My Mother-in-law died this past Thursday. Greta called me in the afternoon to say, “Mom’s gone…” It wasn’t entirely unexpected. Marlene had Alzheimer’s and has been in a steady decline for about 9 years. Her diagnosis was 7 years ago, I think, so Loy (Greta’s father) has been in an extended grieving process since that day. In late fall of this past year, Loy decided she needed more care than he was able to give her at home, so they moved Marlene into an assisted living facility in the same community and close to their home. Her health deteriated quickly, or so it seemed to me. The funeral will be this coming Saturday, January 30, 2010.
It will be a strange and hard week for the family. Especially strange for Greta and me, because our court date to finalize our divorce is Tuesday of this week. (More about that in a subsequent blog.) Loy decided to wait so Marlene’s family could get in town. Marlene had 3 sisters and one brother. There are only 2 sisters remaining, and one also has Alzheimer’s. Her family has always been close so many will make the trip across the country to say good-bye to “Aunt Molly.” Tough week ahead.
Marlene was the quintessencial Southern Lady. Loy describes her approach to life this way… ” For Marlene, there were only two ways… this way and that way. Right and wrong. That wasn’t always easy to live with, but I’m a better man because of her.” Wow. Marlene was a 7th grade English teacher who believed in the rules of grammar. You followed the rules. Either you used the English language correctly or incorrectly. She pretty much lived her life in the same manner… follow the rules:
If something is worth doing, it is worth doing right.
Always put your best foot forward.
When something works, stay with it.
God and church first, family next, and yourself last.
Duty without regard to how you feel about it.
She always sang in the church choir…alto. She served as the Missionary President in their church. Her perspective being that she didn’t need to always agree with the pastor, she was serving God, not the pastor. When personal difficulties arose, she maintained a serene, public persona. Dignity. An entirely English perspective. She held to her privacy tenaciously. I think this stance brought loneliness to her, but she built into her day time to deal with her difficulties alone with God. Marlene was a Speech major in College, so she would perform readings infrequently at church… perfectly enunciated… and powerfully effective.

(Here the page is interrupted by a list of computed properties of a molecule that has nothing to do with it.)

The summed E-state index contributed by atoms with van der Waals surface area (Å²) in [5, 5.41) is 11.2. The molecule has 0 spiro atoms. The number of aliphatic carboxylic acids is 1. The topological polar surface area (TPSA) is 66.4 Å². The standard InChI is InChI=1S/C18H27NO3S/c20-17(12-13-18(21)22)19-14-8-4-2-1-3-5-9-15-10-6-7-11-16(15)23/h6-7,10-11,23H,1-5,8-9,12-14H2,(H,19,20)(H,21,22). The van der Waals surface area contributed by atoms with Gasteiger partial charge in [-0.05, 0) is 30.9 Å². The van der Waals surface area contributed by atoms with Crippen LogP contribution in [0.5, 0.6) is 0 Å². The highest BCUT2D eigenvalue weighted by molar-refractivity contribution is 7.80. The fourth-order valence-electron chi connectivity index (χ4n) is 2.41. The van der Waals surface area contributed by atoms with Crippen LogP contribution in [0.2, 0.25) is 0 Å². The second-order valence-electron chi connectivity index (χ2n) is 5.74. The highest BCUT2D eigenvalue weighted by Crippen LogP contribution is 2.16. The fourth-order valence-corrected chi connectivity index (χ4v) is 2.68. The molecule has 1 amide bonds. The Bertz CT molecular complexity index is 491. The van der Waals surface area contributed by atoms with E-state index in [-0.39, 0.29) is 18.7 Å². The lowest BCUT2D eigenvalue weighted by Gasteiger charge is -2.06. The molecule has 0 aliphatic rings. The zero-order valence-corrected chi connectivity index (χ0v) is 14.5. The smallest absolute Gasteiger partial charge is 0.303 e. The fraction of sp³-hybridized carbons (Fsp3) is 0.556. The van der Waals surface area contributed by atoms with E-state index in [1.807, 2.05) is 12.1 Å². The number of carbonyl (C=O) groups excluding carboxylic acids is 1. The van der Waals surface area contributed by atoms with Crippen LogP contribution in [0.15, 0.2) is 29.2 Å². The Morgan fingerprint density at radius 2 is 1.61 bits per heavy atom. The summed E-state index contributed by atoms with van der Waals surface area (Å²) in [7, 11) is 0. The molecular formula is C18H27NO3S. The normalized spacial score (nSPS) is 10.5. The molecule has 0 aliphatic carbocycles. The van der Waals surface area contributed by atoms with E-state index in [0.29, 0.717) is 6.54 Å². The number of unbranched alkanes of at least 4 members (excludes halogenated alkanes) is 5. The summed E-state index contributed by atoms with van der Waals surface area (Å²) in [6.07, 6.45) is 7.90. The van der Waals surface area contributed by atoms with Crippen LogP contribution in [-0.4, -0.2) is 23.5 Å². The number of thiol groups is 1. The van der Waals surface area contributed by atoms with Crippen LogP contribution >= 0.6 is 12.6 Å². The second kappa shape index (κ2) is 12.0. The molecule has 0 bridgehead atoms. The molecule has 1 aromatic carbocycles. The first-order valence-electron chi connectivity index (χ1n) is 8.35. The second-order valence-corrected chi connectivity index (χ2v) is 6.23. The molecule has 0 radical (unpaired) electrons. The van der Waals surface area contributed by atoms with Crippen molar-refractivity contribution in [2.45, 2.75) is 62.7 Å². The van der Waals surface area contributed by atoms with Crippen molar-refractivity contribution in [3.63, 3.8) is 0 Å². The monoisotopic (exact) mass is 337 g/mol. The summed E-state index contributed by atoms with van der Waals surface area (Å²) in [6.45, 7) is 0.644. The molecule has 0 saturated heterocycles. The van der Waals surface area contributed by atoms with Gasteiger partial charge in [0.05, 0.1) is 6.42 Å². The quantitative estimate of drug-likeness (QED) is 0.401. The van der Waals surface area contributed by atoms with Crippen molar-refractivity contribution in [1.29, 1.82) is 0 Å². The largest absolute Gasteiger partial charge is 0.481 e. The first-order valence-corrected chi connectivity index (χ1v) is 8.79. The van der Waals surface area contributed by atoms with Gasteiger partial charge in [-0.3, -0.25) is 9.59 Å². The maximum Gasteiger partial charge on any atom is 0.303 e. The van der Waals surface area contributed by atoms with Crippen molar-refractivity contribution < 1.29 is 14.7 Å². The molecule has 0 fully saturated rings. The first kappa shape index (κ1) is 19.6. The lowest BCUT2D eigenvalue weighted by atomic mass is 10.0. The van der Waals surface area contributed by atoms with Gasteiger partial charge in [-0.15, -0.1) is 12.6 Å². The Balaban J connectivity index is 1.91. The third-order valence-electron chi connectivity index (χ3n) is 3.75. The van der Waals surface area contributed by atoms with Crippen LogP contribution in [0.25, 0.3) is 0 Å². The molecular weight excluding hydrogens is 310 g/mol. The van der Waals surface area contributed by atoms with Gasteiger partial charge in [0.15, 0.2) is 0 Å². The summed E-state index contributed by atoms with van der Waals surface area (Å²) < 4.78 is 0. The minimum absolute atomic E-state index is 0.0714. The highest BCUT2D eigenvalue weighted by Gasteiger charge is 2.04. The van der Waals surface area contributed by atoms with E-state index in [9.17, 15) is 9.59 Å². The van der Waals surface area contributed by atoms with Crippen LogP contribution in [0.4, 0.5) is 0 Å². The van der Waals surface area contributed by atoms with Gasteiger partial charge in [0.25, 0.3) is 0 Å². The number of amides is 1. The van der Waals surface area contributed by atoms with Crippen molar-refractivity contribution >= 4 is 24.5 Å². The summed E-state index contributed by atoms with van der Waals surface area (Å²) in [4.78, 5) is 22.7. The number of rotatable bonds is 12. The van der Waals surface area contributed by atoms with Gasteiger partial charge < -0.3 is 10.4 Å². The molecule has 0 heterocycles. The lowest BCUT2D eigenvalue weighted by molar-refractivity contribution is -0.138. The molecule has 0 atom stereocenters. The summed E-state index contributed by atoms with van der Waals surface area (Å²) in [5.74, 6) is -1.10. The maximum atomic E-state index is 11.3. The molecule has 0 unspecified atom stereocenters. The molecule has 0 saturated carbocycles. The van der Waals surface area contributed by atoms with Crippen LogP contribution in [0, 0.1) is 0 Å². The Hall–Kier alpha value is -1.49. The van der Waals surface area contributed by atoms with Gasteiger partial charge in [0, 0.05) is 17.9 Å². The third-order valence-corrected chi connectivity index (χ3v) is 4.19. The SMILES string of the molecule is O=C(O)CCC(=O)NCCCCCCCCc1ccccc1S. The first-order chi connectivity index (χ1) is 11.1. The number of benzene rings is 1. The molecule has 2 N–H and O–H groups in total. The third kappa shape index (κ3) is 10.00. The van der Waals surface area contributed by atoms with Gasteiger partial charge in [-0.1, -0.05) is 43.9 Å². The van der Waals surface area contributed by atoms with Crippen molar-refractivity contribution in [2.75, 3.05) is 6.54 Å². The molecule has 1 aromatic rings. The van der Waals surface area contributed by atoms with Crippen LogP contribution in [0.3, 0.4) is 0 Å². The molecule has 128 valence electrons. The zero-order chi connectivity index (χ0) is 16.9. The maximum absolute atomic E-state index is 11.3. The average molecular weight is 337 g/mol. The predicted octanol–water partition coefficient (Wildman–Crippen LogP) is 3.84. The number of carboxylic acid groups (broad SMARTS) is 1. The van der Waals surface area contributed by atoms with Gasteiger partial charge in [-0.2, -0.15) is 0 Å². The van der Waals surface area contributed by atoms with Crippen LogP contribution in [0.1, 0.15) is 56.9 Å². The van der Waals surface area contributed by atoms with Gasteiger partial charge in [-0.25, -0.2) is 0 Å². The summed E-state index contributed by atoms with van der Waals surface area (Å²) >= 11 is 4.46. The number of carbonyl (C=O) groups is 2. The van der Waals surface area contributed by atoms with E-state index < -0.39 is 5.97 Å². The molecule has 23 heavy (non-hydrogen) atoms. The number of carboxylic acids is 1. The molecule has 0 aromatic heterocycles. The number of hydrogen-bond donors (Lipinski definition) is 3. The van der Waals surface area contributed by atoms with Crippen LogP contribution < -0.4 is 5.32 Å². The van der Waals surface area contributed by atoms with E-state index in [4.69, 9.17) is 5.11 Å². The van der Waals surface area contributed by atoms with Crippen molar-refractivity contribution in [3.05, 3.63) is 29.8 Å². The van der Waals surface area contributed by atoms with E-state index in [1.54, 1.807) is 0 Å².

After finding out about her death, I notified Baird and Hannah. Baird and his girlfriend, Ryann, came to Olathe to pick up Hannah and me so we could spend Thursday evening with Loy and the family. Loy wanted Baird and me to be pallbearers, and we will. He also asked if Anna Margaret, Greta’s sister, would sing the first verse of “It is Well With My Soul,” a favorite song of Marlene’s. Scott came down from Iowa to care for Greta, and pitch in where needed. It was good. I was reminded again of the depth of God’s grace. When life meets death… grace, forgiveness, love… become the only important things.
Later in the evening, when Loy, Baird, and I had a quiet moment together, Loy said, “Marlene really liked you, Larry.” It didn’t always seem that way. We approached life from very different perspectives, yet we met at the throne of God. Our shared love for God helped us walk past possible disagreements, sometimes. But, ALWAYS, I knew Marlene’s highest priority was to live a life honoring to the Lord. I respected that. She liked the manner in which I communicated… did I phrase that correctly, Marlene? Actually, reading a letter I wrote to Greta was when she began to decide I might be worthy of dating her daughter. As the years progressed, I began to learn just how high praise that was. Actually, I wrote a blog about how Alzheimer’s changed the nature of our relationship for the better. You can read it here:
As I carry her to rest on Saturday, I will remember her tenacious love of God and protection of her family.
A Southern Lady indeed….